Scene from 'Scrubs' perfectly explains why social distancing is important

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By VT

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An apt scene from the sitcom Scrubs has gone viral on social media this week, showing why social distancing is so important during the coronavirus pandemic.

With more and more people around the world choosing to retreat into the comfort of their own homes and self-isolate during the global pandemic, the scene, which stems from the season five episode, My Cabbage, has been widely shared online. Many are citing it as a pertinent example of why quarantine is so vital to public health when a contagious disease is on the loose.

Here's how to spot the early warning signs of coronavirus: 
[[jwplayerwidget||https://content.jwplatform.com/videos/cRWTeBf0-Q0L14jDU.mp4||cRWTeBf0]]

The scene in question, which you can check out below, shows a mom holding a tissue over her kid's nose, with the germs spreading from the snotty hankie to her hand.

The germs then jump from the mother’s hand to a doctor when she greets him, before passing it over to another woman through a touch on the shoulder. Before long, the disease has reached an elderly woman, who ends up covered in germs and seriously unwell.

[[twitterwidget||https://twitter.com/naima/status/1239103553395994625]]

A report from the World Health Organization has now declared that the COVID-19 is a pandemic, writing in a statement:

"WHO has been assessing this outbreak around the clock and we are deeply concerned both by the alarming levels of spread and severity and by the alarming levels of inaction. We have therefore made the assessment that COVID-19 can be characterized as a pandemic."

The statement continued: "Pandemic is not a word to use lightly or carelessly. It is a word that, if misused, can cause unreasonable fear, or unjustified acceptance that the fight is over, leading to unnecessary suffering and death."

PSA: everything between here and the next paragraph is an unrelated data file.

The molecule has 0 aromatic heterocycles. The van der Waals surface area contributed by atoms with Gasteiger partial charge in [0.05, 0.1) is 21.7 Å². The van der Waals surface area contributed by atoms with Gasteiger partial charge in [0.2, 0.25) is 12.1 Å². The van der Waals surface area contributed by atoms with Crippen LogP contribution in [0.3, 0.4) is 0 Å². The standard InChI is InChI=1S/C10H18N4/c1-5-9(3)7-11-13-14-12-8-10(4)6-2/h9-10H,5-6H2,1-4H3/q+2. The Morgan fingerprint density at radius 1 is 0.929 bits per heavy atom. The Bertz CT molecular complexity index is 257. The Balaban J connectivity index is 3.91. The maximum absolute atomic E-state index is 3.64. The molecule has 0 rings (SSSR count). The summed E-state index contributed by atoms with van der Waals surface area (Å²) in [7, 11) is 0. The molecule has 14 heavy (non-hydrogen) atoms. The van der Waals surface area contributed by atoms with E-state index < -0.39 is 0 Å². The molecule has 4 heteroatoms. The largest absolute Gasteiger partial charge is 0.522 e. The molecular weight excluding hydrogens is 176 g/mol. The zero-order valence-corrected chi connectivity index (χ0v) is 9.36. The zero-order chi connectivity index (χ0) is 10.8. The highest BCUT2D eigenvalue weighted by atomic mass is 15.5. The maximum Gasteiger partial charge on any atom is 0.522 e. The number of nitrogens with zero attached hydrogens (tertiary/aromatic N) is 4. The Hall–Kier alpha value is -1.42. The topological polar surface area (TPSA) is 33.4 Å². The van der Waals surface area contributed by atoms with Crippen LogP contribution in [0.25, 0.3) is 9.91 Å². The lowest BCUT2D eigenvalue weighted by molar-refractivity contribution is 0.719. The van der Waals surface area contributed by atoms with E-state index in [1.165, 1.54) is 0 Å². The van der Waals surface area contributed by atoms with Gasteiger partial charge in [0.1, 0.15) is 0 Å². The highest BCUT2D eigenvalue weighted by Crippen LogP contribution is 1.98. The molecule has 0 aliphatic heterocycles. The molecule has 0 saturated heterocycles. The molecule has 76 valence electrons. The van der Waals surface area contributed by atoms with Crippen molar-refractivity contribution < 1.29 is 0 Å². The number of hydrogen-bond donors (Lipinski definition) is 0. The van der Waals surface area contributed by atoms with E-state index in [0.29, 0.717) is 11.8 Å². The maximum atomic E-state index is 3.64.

At the time of writing, there have now been more than 171,115 confirmed cases of COVID-19 across 114 countries worldwide, and a total of 6,685 deaths.

Scene from 'Scrubs' perfectly explains why social distancing is important

vt-author-image

By VT

Article saved!Article saved!

An apt scene from the sitcom Scrubs has gone viral on social media this week, showing why social distancing is so important during the coronavirus pandemic.

With more and more people around the world choosing to retreat into the comfort of their own homes and self-isolate during the global pandemic, the scene, which stems from the season five episode, My Cabbage, has been widely shared online. Many are citing it as a pertinent example of why quarantine is so vital to public health when a contagious disease is on the loose.

Here's how to spot the early warning signs of coronavirus: 
[[jwplayerwidget||https://content.jwplatform.com/videos/cRWTeBf0-Q0L14jDU.mp4||cRWTeBf0]]

The scene in question, which you can check out below, shows a mom holding a tissue over her kid's nose, with the germs spreading from the snotty hankie to her hand.

The germs then jump from the mother’s hand to a doctor when she greets him, before passing it over to another woman through a touch on the shoulder. Before long, the disease has reached an elderly woman, who ends up covered in germs and seriously unwell.

[[twitterwidget||https://twitter.com/naima/status/1239103553395994625]]

A report from the World Health Organization has now declared that the COVID-19 is a pandemic, writing in a statement:

"WHO has been assessing this outbreak around the clock and we are deeply concerned both by the alarming levels of spread and severity and by the alarming levels of inaction. We have therefore made the assessment that COVID-19 can be characterized as a pandemic."

The statement continued: "Pandemic is not a word to use lightly or carelessly. It is a word that, if misused, can cause unreasonable fear, or unjustified acceptance that the fight is over, leading to unnecessary suffering and death."

At the time of writing, there have now been more than 171,115 confirmed cases of COVID-19 across 114 countries worldwide, and a total of 6,685 deaths.